Government admits to making a mistake by allowing "fake" interpreter Thamsanqa Jantjie to provide his service during Nelson Mandela’s memorial service on Tuesday at FNB stadium in the south of Johannesburg.
Briefing media at the SABC in Auckland Park, Deputy Minister of Women, Children and People with Disabilities, Hendrietta Bogopane-Zulu says the country is not embarrassed Jantjie’s questionable services.
“I would not say the country is embarrassed… they might have been a mistake where other people misunderstood the interpreter but I don’t think he comes from the streets. He comes from a school for the deaf,” says Bogopane-Zulu.
The government admitted that while Jantjie could use sign language with his peers he is not a professional sign language interpreter.
“Did a mistake happen? Yes, he became overwhelmed and did not use the normal signs. We accept a mistake happened. We try every day to improve. In the process and in the speed of the event a mistake happened,” says explains Bogopane-Zulu.
For you to be able to interpret you must understand the language that’s being spoken at the podium, he is Xhosa speaking as his first language, the English was a bit too much for him.
The deputy minister also pointed to Jantie’s limited understanding of English as another issue that might have added to his bizarre interpreting.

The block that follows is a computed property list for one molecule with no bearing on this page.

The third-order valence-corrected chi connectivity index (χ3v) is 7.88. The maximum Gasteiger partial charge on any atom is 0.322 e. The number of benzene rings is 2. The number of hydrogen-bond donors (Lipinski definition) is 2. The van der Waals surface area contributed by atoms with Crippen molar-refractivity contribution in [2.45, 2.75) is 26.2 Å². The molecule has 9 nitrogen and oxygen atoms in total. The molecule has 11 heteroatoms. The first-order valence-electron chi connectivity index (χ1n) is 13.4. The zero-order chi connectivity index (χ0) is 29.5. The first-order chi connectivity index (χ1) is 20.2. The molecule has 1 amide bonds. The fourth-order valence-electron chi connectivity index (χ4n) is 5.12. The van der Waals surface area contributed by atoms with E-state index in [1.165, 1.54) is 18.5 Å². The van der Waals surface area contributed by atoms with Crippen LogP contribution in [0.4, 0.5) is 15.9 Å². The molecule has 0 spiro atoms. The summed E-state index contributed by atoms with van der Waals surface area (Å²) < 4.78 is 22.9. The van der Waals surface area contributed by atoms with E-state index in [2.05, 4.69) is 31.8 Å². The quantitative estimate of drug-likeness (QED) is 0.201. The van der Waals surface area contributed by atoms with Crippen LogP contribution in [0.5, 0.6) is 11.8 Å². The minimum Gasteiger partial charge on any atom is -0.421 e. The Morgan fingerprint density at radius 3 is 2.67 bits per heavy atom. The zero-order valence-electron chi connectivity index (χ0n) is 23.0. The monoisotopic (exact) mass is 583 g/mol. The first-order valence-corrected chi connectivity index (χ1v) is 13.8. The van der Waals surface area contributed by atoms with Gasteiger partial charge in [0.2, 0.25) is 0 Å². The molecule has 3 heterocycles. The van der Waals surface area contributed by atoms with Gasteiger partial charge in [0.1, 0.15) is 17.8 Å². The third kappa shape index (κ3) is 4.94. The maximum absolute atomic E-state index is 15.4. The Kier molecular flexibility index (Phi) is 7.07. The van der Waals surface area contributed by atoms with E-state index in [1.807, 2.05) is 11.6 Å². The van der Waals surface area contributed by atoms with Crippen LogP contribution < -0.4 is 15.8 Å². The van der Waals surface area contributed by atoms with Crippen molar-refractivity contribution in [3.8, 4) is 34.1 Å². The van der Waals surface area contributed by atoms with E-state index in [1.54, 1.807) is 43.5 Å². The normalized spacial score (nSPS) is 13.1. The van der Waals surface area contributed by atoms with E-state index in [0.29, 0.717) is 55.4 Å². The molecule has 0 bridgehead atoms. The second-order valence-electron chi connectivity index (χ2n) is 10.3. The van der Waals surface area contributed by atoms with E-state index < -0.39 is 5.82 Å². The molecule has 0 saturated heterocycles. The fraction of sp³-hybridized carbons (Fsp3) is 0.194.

“For you to be able to interpret you must understand the language that’s being spoken at the podium. He is Xhosa speaking as his first language, the English was a bit too much for him. So yes he could not translate from English to sign language,” says Bogopane-Zulu.
Bogopane-Zulu says the government has tracked down the company responsible for offering Jantjie’s services but the owners have since vanished.
“They have vanished into thin air, it’s a clear indication that they’ve been providing sub-standard sign language interpreting services to many of their clients and nobody has picked it up. We are grateful we’ve managed to pick that up during Madiba’s memorial,” she says.
The government added that Janjie’s company ‘South African Interpreters’ has been in existence for a while and has been cheating people all along.
“The services of a language interpreter are between R1 300 and R1700 an hour but he charged R800 a day. So it’s somebody that does not know anything about sign language,” says Bogopane-Zulu.